This study described the 36 AV placements which were done on 32 consecutive End Stage Renal Disease patients who had native AVF at the University of Maiduguri Teaching Hospital Kidney Center between January, 2002 and December 2006. There were 22 males and 10 females in the group with a male to female ratio of approximately 2:1. The ages of the patients ranged between 16 and 74 years with a mean age of 39.8 ± 14.1 years. Eighty nine percent of the study population was below 60 years (Table 1).
Outcomes of AVF placements
All of the 32 patients started haemodialysis with venous catheters as their vascular access before the creation of the native AVF. Approximately 90% had Brescia- cimino fistula in the left forearm while 10% had it in the antecubital fossa (Table 2). Three (9%) of the patients had primary failure of the AVFs situated at the wrist. While one had a revision of the radiocephalic AVF, all of those that had primary failure at the wrist had a second AVF placement at the elbow. Twelve patients (33.3%) used their fistulas for less than one year. Mortality among the dialysis population accounted for the majority (9 out of 12) of the drop out in the first year while transfer of patients to kidney transplant programs accounted for the remainder.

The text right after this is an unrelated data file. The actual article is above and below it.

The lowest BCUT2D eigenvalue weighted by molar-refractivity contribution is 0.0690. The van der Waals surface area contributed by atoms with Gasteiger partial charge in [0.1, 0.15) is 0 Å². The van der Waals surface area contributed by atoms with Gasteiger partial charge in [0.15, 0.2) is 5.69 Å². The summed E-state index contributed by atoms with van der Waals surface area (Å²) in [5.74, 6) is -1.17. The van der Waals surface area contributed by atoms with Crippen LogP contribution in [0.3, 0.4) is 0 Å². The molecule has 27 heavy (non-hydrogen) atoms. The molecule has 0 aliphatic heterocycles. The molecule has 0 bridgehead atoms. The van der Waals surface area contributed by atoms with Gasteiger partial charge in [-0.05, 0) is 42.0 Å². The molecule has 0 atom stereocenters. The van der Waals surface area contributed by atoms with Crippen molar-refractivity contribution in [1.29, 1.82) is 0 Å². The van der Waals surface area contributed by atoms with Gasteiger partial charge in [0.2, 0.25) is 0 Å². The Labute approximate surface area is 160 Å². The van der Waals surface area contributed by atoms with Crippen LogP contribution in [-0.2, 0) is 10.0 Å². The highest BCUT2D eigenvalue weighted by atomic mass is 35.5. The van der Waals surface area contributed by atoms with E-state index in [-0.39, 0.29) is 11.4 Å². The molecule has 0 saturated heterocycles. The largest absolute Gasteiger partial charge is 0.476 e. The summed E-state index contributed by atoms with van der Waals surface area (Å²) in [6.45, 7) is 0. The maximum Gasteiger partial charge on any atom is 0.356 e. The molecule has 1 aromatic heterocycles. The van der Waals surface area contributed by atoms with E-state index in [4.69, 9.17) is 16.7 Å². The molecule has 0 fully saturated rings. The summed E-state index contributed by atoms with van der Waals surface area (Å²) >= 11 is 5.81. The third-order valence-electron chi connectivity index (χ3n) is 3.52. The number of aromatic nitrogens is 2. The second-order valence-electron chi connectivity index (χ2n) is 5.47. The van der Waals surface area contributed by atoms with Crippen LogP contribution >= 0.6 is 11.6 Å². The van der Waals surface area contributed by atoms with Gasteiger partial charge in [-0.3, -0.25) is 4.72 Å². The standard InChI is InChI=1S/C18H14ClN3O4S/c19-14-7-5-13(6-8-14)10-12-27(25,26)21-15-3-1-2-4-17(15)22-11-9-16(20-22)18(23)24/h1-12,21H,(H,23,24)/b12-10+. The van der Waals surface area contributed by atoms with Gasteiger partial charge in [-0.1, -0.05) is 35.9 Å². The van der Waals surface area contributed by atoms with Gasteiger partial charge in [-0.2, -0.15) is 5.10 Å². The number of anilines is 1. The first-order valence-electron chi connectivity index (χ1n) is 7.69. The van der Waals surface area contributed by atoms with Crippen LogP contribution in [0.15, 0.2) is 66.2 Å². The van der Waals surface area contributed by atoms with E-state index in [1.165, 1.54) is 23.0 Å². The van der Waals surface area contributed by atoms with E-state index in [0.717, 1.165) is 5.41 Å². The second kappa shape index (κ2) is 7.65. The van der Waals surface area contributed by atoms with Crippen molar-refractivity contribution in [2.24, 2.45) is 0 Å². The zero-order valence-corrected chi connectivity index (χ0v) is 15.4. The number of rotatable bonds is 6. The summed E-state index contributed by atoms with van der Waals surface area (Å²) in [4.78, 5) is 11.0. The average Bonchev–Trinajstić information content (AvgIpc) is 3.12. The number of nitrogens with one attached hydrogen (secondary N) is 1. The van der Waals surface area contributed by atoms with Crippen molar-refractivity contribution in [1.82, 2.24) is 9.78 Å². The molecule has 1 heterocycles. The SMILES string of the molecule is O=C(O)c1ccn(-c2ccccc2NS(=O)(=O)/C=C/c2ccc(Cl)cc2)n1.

Fourteen patients (39%) had functional AVF for between one and three years, while 10 (26%) patients had functional AVFs for more than three years. Two patients had reactionary haemorrhage that required reversal of the fistula while pseudo-aneurysms developed in three patients (Table 3).
Co-morbidities and underlying causes of kidney failure
On the basis of clinical assessment, hypertension was the cause of the kidney failure in eight patients while 12 patients had glomerulonephritis. Familial nephritis was the underlying aetiology in two siblings but the cause of the kidney failure was uncertain in 10 patients (Table 4).